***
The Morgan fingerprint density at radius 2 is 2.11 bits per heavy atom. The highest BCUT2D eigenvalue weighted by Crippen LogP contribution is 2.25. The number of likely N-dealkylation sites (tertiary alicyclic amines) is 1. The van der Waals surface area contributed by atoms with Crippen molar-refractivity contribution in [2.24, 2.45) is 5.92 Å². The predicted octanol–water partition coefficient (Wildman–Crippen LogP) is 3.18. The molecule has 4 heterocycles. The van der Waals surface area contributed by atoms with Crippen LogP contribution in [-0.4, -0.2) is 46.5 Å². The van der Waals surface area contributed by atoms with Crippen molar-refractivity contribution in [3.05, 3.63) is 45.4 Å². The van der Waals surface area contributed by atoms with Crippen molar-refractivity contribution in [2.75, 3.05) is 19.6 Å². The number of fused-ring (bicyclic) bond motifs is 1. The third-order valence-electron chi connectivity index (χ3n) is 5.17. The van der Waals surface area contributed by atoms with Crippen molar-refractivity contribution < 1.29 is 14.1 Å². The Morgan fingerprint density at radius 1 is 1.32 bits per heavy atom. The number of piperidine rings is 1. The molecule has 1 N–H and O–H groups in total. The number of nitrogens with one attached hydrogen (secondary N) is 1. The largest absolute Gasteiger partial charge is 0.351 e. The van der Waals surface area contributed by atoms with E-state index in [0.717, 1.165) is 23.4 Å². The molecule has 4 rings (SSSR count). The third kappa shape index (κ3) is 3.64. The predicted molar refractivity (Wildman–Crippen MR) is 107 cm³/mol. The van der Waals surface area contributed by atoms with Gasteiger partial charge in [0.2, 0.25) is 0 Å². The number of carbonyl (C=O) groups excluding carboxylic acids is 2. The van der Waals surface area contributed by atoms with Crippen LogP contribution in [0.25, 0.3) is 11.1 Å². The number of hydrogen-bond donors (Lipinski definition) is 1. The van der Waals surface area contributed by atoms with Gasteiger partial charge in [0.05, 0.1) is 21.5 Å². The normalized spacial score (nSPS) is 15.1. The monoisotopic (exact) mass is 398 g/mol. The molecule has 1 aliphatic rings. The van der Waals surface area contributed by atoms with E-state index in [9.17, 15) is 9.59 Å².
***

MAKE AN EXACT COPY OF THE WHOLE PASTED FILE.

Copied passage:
The Morgan fingerprint density at radius 2 is 2.11 bits per heavy atom. The highest BCUT2D eigenvalue weighted by Crippen LogP contribution is 2.25. The number of likely N-dealkylation sites (tertiary alicyclic amines) is 1. The van der Waals surface area contributed by atoms with Crippen molar-refractivity contribution in [2.24, 2.45) is 5.92 Å². The predicted octanol–water partition coefficient (Wildman–Crippen LogP) is 3.18. The molecule has 4 heterocycles. The van der Waals surface area contributed by atoms with Crippen LogP contribution in [-0.4, -0.2) is 46.5 Å². The van der Waals surface area contributed by atoms with Crippen molar-refractivity contribution in [3.05, 3.63) is 45.4 Å². The van der Waals surface area contributed by atoms with Crippen molar-refractivity contribution in [2.75, 3.05) is 19.6 Å². The number of fused-ring (bicyclic) bond motifs is 1. The third-order valence-electron chi connectivity index (χ3n) is 5.17. The van der Waals surface area contributed by atoms with Crippen molar-refractivity contribution < 1.29 is 14.1 Å². The Morgan fingerprint density at radius 1 is 1.32 bits per heavy atom. The number of piperidine rings is 1. The molecule has 1 N–H and O–H groups in total. The number of nitrogens with one attached hydrogen (secondary N) is 1. The largest absolute Gasteiger partial charge is 0.351 e. The van der Waals surface area contributed by atoms with E-state index in [0.717, 1.165) is 23.4 Å². The molecule has 4 rings (SSSR count). The third kappa shape index (κ3) is 3.64. The predicted molar refractivity (Wildman–Crippen MR) is 107 cm³/mol. The van der Waals surface area contributed by atoms with Gasteiger partial charge in [0.2, 0.25) is 0 Å². The number of carbonyl (C=O) groups excluding carboxylic acids is 2. The van der Waals surface area contributed by atoms with Crippen LogP contribution in [0.25, 0.3) is 11.1 Å². The number of hydrogen-bond donors (Lipinski definition) is 1. The van der Waals surface area contributed by atoms with Gasteiger partial charge in [0.05, 0.1) is 21.5 Å². The normalized spacial score (nSPS) is 15.1. The monoisotopic (exact) mass is 398 g/mol. The molecule has 1 aliphatic rings. The van der Waals surface area contributed by atoms with E-state index in [9.17, 15) is 9.59 Å².